The Stroop Effect

Topics: Working memory, Stroop effect, John Ridley Stroop Pages: 7 (2555 words) Published: March 9, 2013
Tittle: The Stroop Effects theories and explanations

Jonathan James

Greenriver Community College

Tittle: The Stroop Effects theories and explanations

The research conducted is to present an observation of the participating subject’s behaviors during the test taking and then to make interferences from their behaviors to explain what is going on behind the scenes (mental processes). The subjects involved in this experiment are from three different age groups. Respectably, ages for the first group consist of people in their teens, the second group had someone between twenty and thirty years of age and the last group involves people from ages fifty to sixty. Before conducting any observations, the procedures will be presented to the participants, regarding what will be asked of them and what they will be doing. Disclaimer, due to absolute confidentiality purposes names of the people who were involved in this observation will not be mentioned in this paper. Procedure

The three different age groups of people will be asked to read the word and then to tell the observer, the color of the word and vice versa. While they are doing so, the observer will be making inferences about speed of thought processing and selective processing. Along with that, the observer will also be taking note of what the subject’s reactions and behaviors are. Below is the test, the candidates will be taking.

Questions asked during the observation are as follows:
Q: May I ask you to tell me what the words are and not the color of the words? Q: May I ask you to tell me the color of the words?
Q: What was going on in your mind when I asked you to read the word instead of telling me what the color of the word is? Q: What kind of suggestions do you have which would lead in helping this observation go more smoothly? Observation (Objective)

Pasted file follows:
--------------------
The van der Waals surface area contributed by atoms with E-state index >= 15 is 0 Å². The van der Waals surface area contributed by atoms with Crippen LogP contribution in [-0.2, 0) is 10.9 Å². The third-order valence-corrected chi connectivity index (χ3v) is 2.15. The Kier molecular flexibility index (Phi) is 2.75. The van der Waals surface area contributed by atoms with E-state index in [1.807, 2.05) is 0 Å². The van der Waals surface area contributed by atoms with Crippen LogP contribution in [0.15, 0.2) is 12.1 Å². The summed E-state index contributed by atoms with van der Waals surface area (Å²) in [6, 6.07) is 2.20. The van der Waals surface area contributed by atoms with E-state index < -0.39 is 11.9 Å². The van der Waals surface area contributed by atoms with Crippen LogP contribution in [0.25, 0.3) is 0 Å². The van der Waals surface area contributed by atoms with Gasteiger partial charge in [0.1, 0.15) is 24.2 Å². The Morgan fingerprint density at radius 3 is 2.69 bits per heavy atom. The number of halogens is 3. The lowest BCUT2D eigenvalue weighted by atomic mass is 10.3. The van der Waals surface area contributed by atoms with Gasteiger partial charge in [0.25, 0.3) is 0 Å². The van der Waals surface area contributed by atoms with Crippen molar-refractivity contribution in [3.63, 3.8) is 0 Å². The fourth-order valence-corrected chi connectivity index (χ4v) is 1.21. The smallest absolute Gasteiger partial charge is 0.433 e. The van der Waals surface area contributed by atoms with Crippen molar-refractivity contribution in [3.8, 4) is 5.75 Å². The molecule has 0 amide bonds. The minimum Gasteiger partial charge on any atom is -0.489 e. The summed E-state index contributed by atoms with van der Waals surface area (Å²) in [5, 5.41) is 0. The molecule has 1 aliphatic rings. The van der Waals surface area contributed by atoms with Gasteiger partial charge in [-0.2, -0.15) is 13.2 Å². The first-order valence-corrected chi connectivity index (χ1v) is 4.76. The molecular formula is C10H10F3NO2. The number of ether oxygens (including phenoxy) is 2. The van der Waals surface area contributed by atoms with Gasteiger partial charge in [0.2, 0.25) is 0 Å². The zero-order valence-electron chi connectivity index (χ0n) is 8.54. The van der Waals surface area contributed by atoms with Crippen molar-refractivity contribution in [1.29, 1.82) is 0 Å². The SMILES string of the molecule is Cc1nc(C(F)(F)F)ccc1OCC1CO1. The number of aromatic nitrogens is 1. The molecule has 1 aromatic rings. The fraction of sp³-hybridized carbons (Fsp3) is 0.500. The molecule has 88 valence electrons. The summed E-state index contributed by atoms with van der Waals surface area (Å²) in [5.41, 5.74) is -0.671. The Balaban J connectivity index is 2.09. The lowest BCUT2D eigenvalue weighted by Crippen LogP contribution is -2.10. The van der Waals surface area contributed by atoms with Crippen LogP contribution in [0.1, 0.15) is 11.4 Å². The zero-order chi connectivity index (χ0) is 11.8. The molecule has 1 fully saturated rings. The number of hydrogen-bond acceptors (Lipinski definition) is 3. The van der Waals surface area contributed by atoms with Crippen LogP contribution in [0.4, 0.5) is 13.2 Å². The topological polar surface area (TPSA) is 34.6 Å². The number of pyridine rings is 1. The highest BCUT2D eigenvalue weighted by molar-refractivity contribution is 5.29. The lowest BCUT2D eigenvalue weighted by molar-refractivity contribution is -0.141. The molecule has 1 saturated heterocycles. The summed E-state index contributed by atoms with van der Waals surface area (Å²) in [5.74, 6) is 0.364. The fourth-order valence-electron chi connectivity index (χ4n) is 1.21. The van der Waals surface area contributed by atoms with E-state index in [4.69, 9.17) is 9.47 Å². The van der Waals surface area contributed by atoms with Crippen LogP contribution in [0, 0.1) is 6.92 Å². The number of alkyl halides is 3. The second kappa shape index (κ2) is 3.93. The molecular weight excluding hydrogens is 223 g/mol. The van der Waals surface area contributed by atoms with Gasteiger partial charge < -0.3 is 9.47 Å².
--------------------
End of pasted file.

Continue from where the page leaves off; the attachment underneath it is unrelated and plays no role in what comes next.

As a result of the observation conducted, most of the participants in the teens and early twenty year old groups’ reaction to the first question, which was to read the words and not to tell the color of the word in which it is printed in, began reading the words their eyebrows would raise up. After they were done they would have a big smile of accomplishment on their faces as if they had just won a marathon and took first place because of how fast they finished reading. Some of them kept mild facial expressions showing no emotions, there wasn’t even a glimmer of a smile or an eyebrow raise. In comparison, the thirty year old group had no trouble reading the word; at times they would just laugh because they were trying to finish fast and knew where they made mistakes. The main facial expressions included, raised eyebrows and smiling. Some of the participants revolved around continuous shaking of the leg and fiddling with the papers. The fifty to sixty year old group had many similar facial expressions as the other two groups but some of the people in this group paused for brief seconds and scanned the paper for the next coming words and then continued reading.

In contrast to just reading the words, the question was to say the color of the word instead of just reading the word. This is where the actual fun began. For the teenagers and the twenty year olds, this question threw them off to the point that some of them repeatedly said that they don’t understand what to do. All of the participants in this group did it right with the first question they were asked, which was to say the color of the word, but when they made an error they would just stop and stare at the paper in a complete daze. Then, after a couple of seconds they started, going fast on the color saying then stopped and started again. The group of thirty year olds would stick their tongue out and start laughing when they made errors, or they would just smack their foreheads and say “I don’t know what is going on.” As for the fifty and sixty year old group, they would do the same thing and stare at the paper for a good two to four...

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